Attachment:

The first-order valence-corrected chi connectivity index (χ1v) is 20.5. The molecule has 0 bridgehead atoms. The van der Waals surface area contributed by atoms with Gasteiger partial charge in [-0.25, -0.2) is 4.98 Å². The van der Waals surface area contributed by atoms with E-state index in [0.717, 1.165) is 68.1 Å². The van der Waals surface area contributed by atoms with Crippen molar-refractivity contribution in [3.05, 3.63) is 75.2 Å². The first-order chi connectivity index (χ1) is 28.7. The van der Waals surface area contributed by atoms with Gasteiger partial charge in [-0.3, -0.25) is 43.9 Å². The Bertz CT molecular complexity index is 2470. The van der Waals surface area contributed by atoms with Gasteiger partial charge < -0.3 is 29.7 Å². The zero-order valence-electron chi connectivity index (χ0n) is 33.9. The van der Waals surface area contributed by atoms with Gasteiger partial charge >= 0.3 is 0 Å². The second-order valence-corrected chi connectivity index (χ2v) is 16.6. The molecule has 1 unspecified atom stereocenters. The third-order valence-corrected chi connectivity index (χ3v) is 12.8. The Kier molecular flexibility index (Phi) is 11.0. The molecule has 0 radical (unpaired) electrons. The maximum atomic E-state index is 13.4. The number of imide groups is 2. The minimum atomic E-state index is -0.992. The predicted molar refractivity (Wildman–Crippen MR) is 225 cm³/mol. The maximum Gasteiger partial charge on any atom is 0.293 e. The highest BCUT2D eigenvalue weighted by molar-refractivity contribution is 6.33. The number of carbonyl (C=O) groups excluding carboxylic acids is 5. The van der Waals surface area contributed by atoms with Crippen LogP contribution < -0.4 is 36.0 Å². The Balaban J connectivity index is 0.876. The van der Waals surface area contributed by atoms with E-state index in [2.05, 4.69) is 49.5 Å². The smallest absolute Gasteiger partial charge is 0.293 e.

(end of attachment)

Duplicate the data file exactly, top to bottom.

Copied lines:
The first-order valence-corrected chi connectivity index (χ1v) is 20.5. The molecule has 0 bridgehead atoms. The van der Waals surface area contributed by atoms with Gasteiger partial charge in [-0.25, -0.2) is 4.98 Å². The van der Waals surface area contributed by atoms with E-state index in [0.717, 1.165) is 68.1 Å². The van der Waals surface area contributed by atoms with Crippen molar-refractivity contribution in [3.05, 3.63) is 75.2 Å². The first-order chi connectivity index (χ1) is 28.7. The van der Waals surface area contributed by atoms with Gasteiger partial charge in [-0.3, -0.25) is 43.9 Å². The Bertz CT molecular complexity index is 2470. The van der Waals surface area contributed by atoms with Gasteiger partial charge < -0.3 is 29.7 Å². The zero-order valence-electron chi connectivity index (χ0n) is 33.9. The van der Waals surface area contributed by atoms with Gasteiger partial charge >= 0.3 is 0 Å². The second-order valence-corrected chi connectivity index (χ2v) is 16.6. The molecule has 1 unspecified atom stereocenters. The third-order valence-corrected chi connectivity index (χ3v) is 12.8. The Kier molecular flexibility index (Phi) is 11.0. The molecule has 0 radical (unpaired) electrons. The maximum atomic E-state index is 13.4. The number of imide groups is 2. The minimum atomic E-state index is -0.992. The predicted molar refractivity (Wildman–Crippen MR) is 225 cm³/mol. The maximum Gasteiger partial charge on any atom is 0.293 e. The highest BCUT2D eigenvalue weighted by molar-refractivity contribution is 6.33. The number of carbonyl (C=O) groups excluding carboxylic acids is 5. The van der Waals surface area contributed by atoms with Crippen LogP contribution < -0.4 is 36.0 Å². The Balaban J connectivity index is 0.876. The van der Waals surface area contributed by atoms with E-state index in [2.05, 4.69) is 49.5 Å². The smallest absolute Gasteiger partial charge is 0.293 e.